Life is short.  Make yours spectacular.

Today marks my 42nd birthday.  I don’t feel so young anymore, nor do I feel very old.  I’m somewhere in between.

Like most folks out there, I don’t fancy the limitations and slowing down process that age brings with it.  I’ve strived to reach the upper echelon in all things that my heart has burned after, and I have held nothing back.  I’ve been all around the world, reached pinnacles that many only dream of, becoming a star player in my chosen sport far and wide.  I’ve toured many lands with my various rock bands, been here, there and a little bit of everywhere.

StarBuck birthday

So here at 42, on April 24, I look back on what has been and ahead to what lies in wait.  As a lone wolf, not part of any clique out there, I’ve done a hell of a lot in my 42 years.  Everything I’ve achieved, I’ve earned with hard work, honesty and reputation.  Not by kissing ass, playing politics or stabbing other people in the back.  For that, I am proud.

I achieved my dream of superstardom in Japan as a wrestler in 2010-2011, which was my career goal, and everything from here on out is a bonus.  I garnered three European wresting championships during my career so far, and I am happy with that number.  It’s a magical number; three.  Anything above that is also just a bonus.  I’ve wrestled in 19 countries over the past 21 years, and I’d like to add a few more before I hang the boots up one day, so that is something to still strive towards.

My old arch-rival and Finnish wrestling veteran Stark Adder wrote a powerful blog about me to commemorate my birthday.  Take a look: http://starkadderkomorebi.blogspot.fi/2015/04/the-mightiest-adversary.html

I have no idea how long my saga on this Earth will be, but I can honestly say, that I have lived the life of a journeyman, the life of a wayfarer, the life of legend.  If all of this were to end tomorrow, I would have to be happy, content that I went out there and actualized my dreams.  I didn’t just talk the talk, I walked the walk.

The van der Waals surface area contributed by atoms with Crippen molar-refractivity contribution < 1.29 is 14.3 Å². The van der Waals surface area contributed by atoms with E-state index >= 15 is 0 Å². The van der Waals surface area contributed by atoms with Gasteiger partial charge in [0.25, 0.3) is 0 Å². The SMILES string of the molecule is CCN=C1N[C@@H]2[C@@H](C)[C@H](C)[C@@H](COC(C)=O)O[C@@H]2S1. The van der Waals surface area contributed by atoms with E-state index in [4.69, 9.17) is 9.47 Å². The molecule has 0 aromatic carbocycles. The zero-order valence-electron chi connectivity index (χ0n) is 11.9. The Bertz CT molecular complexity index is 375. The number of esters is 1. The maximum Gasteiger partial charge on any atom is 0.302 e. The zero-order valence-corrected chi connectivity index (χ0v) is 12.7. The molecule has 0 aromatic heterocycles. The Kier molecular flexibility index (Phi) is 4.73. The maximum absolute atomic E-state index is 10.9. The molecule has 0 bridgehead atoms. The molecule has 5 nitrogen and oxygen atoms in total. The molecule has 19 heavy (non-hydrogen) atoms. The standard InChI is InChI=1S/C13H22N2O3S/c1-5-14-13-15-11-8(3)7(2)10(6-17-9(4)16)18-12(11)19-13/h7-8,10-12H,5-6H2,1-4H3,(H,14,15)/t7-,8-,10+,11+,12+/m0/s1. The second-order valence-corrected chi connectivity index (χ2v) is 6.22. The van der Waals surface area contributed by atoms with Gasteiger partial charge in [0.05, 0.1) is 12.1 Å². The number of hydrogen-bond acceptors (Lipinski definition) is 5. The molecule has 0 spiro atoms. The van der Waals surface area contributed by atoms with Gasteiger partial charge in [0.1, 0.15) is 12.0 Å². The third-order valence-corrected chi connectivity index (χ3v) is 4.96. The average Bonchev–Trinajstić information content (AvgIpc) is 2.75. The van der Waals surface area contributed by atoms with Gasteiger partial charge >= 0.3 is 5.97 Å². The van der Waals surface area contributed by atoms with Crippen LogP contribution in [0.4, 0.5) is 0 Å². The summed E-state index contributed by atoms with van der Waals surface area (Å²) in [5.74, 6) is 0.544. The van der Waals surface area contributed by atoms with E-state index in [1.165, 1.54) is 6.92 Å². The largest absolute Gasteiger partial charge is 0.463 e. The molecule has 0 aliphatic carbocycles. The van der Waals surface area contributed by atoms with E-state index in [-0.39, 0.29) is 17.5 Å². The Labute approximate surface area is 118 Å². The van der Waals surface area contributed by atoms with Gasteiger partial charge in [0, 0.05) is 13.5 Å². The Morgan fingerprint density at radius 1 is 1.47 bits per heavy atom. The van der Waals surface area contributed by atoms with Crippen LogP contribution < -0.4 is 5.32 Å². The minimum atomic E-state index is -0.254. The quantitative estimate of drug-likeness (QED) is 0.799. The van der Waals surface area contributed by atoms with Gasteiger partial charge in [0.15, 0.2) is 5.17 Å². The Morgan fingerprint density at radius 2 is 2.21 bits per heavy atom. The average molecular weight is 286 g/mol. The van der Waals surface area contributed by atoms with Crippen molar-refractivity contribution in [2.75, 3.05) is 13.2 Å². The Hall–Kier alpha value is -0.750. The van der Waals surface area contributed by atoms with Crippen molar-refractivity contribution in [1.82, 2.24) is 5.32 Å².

So today, for me, 42 is an inverted 24.

Yesterday, Finnish pop rock act Disco Ensemble released their newest single and music video, entitled Eartha Kitt, which is based on the upcoming Spandex Sapiens (early 2014 release) documentary movie about my persona and wrestling career.

Spandex Sapiens was originally penned to be called Babyface, but the movie’s director Oskari Pastila changed the title in a more comicbook-oriented (albeit B-movie) direction.  I swear, I can almost smell the Toxic Avenger’s second coming here (no, really, I’m kidding)!  In truth, this production is looking to be quite stellar, as it was filmed in five countries on three continents over three-and-a-half years.  Both the National Broadcasting Company of Finland (YLE) and the Finnish Film Foundation (Suomen Elokuvasäätiö) are behind this project, and that means major firepower once it comes out.  This is no small budjet movie, folks!

Spandex Sapiens

“Spandex Sapiens is the story of Michael Majalahti aka StarBuck, a lonely son of a Canadian preacher man who becomes the striving pioneer of professional wrestling in faraway Finland, only to find himself contested both physically and ideologically by the young transsexual wrestler Jessica Love, who even follows him to Japan on his big break.”
www.spandexsapiens.com

Below are some photos from the filming process of the Spandex Sapiens documentary movie, taken by photographer Jan Ahlstedt.

My movie rival, transsexual wrestler Jessica Love, looks on at the filmed segments between takes with writer ilja Rautsi and director Oskari Pastila.

My movie rival, transsexual wrestler Jessica Love, looks on at the filmed segments between takes with writer Ilja Rautsi and director Oskari Pastila.

A fight or flight scene from Suomenlinna, off of the coast of Helsinki, in damp and extremely chilly October weather.

A fight or flight scene from Suomenlinna, off of the coast of Helsinki, in damp and extremely chilly October weather.

StarBuck and Jessica Love duke it out in the middle of nowhere.

StarBuck and Jessica Love duke it out in the middle of nowhere.

Join the new Facebook group for Spandex Sapiens, and get regular updates HERE.

You can also join my personal StarBuck Facebook fanpage HERE.

This past weekend on Saturday, March 9th in Helsinki, my fiancee Diana and I hosted our own engagement party.  From family to friends, folks from far and wide – as far as Jyväskylä and Pori – came out to celebrate our union.

Held at Bar Chaplin in downtown Helsinki – owned by my old Stoner Kings drummer Janne Kontoniemi – the party was attended by about 70 guests.  Check out some of the photos below from the event!

Engagement party graphic